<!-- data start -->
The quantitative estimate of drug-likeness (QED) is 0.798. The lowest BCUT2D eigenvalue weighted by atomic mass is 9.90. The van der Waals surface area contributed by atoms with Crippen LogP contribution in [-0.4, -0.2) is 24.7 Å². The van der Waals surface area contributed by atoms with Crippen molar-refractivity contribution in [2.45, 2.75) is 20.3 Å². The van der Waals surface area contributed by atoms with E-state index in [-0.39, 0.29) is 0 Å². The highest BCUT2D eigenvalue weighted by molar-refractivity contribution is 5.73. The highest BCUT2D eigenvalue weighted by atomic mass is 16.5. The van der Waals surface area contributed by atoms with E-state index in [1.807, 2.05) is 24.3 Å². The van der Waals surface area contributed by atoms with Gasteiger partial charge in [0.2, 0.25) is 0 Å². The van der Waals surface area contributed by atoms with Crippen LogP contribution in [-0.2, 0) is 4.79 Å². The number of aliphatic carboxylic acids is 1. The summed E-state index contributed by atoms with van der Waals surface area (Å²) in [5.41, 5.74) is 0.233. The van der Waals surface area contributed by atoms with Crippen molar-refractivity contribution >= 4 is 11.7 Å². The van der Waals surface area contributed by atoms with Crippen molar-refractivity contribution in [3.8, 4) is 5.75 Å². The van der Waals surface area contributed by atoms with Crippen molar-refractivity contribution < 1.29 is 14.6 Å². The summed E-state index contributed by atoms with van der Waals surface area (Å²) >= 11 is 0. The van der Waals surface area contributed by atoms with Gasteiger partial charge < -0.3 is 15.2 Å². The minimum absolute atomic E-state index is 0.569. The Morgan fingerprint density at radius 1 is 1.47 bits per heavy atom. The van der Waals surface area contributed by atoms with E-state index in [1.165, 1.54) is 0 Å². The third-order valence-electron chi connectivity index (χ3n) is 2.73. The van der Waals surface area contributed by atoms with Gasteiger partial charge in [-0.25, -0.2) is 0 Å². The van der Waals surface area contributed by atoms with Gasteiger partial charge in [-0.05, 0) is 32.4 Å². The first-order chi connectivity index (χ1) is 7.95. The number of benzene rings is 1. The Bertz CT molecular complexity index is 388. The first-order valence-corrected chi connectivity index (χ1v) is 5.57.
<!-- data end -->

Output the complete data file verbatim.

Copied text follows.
The quantitative estimate of drug-likeness (QED) is 0.798. The lowest BCUT2D eigenvalue weighted by atomic mass is 9.90. The van der Waals surface area contributed by atoms with Crippen LogP contribution in [-0.4, -0.2) is 24.7 Å². The van der Waals surface area contributed by atoms with Crippen molar-refractivity contribution in [2.45, 2.75) is 20.3 Å². The van der Waals surface area contributed by atoms with E-state index in [-0.39, 0.29) is 0 Å². The highest BCUT2D eigenvalue weighted by molar-refractivity contribution is 5.73. The highest BCUT2D eigenvalue weighted by atomic mass is 16.5. The van der Waals surface area contributed by atoms with E-state index in [1.807, 2.05) is 24.3 Å². The van der Waals surface area contributed by atoms with Gasteiger partial charge in [0.2, 0.25) is 0 Å². The van der Waals surface area contributed by atoms with Crippen LogP contribution in [-0.2, 0) is 4.79 Å². The number of aliphatic carboxylic acids is 1. The summed E-state index contributed by atoms with van der Waals surface area (Å²) in [5.41, 5.74) is 0.233. The van der Waals surface area contributed by atoms with Crippen molar-refractivity contribution >= 4 is 11.7 Å². The van der Waals surface area contributed by atoms with Crippen molar-refractivity contribution in [3.8, 4) is 5.75 Å². The van der Waals surface area contributed by atoms with Crippen molar-refractivity contribution < 1.29 is 14.6 Å². The summed E-state index contributed by atoms with van der Waals surface area (Å²) >= 11 is 0. The van der Waals surface area contributed by atoms with Gasteiger partial charge < -0.3 is 15.2 Å². The minimum absolute atomic E-state index is 0.569. The Morgan fingerprint density at radius 1 is 1.47 bits per heavy atom. The van der Waals surface area contributed by atoms with E-state index in [1.165, 1.54) is 0 Å². The third-order valence-electron chi connectivity index (χ3n) is 2.73. The van der Waals surface area contributed by atoms with Gasteiger partial charge in [-0.25, -0.2) is 0 Å². The van der Waals surface area contributed by atoms with Gasteiger partial charge in [-0.05, 0) is 32.4 Å². The first-order chi connectivity index (χ1) is 7.95. The number of benzene rings is 1. The Bertz CT molecular complexity index is 388. The first-order valence-corrected chi connectivity index (χ1v) is 5.57.